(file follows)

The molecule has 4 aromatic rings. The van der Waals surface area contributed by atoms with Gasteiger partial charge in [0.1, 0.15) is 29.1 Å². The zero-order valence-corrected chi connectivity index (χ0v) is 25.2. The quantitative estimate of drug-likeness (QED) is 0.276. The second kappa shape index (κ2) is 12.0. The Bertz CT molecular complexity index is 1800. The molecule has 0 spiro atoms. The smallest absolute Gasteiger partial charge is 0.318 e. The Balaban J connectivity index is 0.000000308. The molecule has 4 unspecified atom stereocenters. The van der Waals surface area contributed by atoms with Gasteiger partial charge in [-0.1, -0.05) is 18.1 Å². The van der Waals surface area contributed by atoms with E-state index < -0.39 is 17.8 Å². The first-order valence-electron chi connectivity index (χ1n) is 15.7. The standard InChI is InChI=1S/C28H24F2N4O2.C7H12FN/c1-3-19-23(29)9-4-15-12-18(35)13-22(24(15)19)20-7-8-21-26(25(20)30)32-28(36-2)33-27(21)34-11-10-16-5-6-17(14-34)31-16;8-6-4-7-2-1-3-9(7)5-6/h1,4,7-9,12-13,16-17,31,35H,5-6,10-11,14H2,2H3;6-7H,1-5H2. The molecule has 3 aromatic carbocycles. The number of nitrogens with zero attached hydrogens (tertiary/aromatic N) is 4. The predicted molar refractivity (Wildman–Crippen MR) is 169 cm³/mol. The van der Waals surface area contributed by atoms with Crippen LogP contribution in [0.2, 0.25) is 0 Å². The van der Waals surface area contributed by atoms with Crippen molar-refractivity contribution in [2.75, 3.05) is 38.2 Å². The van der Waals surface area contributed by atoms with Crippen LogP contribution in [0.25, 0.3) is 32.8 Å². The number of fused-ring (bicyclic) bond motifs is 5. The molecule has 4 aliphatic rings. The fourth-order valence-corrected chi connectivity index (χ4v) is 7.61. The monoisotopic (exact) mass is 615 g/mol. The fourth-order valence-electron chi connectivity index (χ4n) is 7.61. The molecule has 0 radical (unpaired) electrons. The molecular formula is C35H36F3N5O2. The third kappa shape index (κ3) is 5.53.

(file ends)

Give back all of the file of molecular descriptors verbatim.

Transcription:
The molecule has 4 aromatic rings. The van der Waals surface area contributed by atoms with Gasteiger partial charge in [0.1, 0.15) is 29.1 Å². The zero-order valence-corrected chi connectivity index (χ0v) is 25.2. The quantitative estimate of drug-likeness (QED) is 0.276. The second kappa shape index (κ2) is 12.0. The Bertz CT molecular complexity index is 1800. The molecule has 0 spiro atoms. The smallest absolute Gasteiger partial charge is 0.318 e. The Balaban J connectivity index is 0.000000308. The molecule has 4 unspecified atom stereocenters. The van der Waals surface area contributed by atoms with Gasteiger partial charge in [-0.1, -0.05) is 18.1 Å². The van der Waals surface area contributed by atoms with E-state index < -0.39 is 17.8 Å². The first-order valence-electron chi connectivity index (χ1n) is 15.7. The standard InChI is InChI=1S/C28H24F2N4O2.C7H12FN/c1-3-19-23(29)9-4-15-12-18(35)13-22(24(15)19)20-7-8-21-26(25(20)30)32-28(36-2)33-27(21)34-11-10-16-5-6-17(14-34)31-16;8-6-4-7-2-1-3-9(7)5-6/h1,4,7-9,12-13,16-17,31,35H,5-6,10-11,14H2,2H3;6-7H,1-5H2. The molecule has 3 aromatic carbocycles. The number of nitrogens with zero attached hydrogens (tertiary/aromatic N) is 4. The predicted molar refractivity (Wildman–Crippen MR) is 169 cm³/mol. The van der Waals surface area contributed by atoms with Crippen LogP contribution in [0.2, 0.25) is 0 Å². The van der Waals surface area contributed by atoms with Crippen molar-refractivity contribution in [2.75, 3.05) is 38.2 Å². The van der Waals surface area contributed by atoms with Crippen LogP contribution in [0.25, 0.3) is 32.8 Å². The number of fused-ring (bicyclic) bond motifs is 5. The molecule has 4 aliphatic rings. The fourth-order valence-corrected chi connectivity index (χ4v) is 7.61. The monoisotopic (exact) mass is 615 g/mol. The fourth-order valence-electron chi connectivity index (χ4n) is 7.61. The molecule has 0 radical (unpaired) electrons. The molecular formula is C35H36F3N5O2. The third kappa shape index (κ3) is 5.53.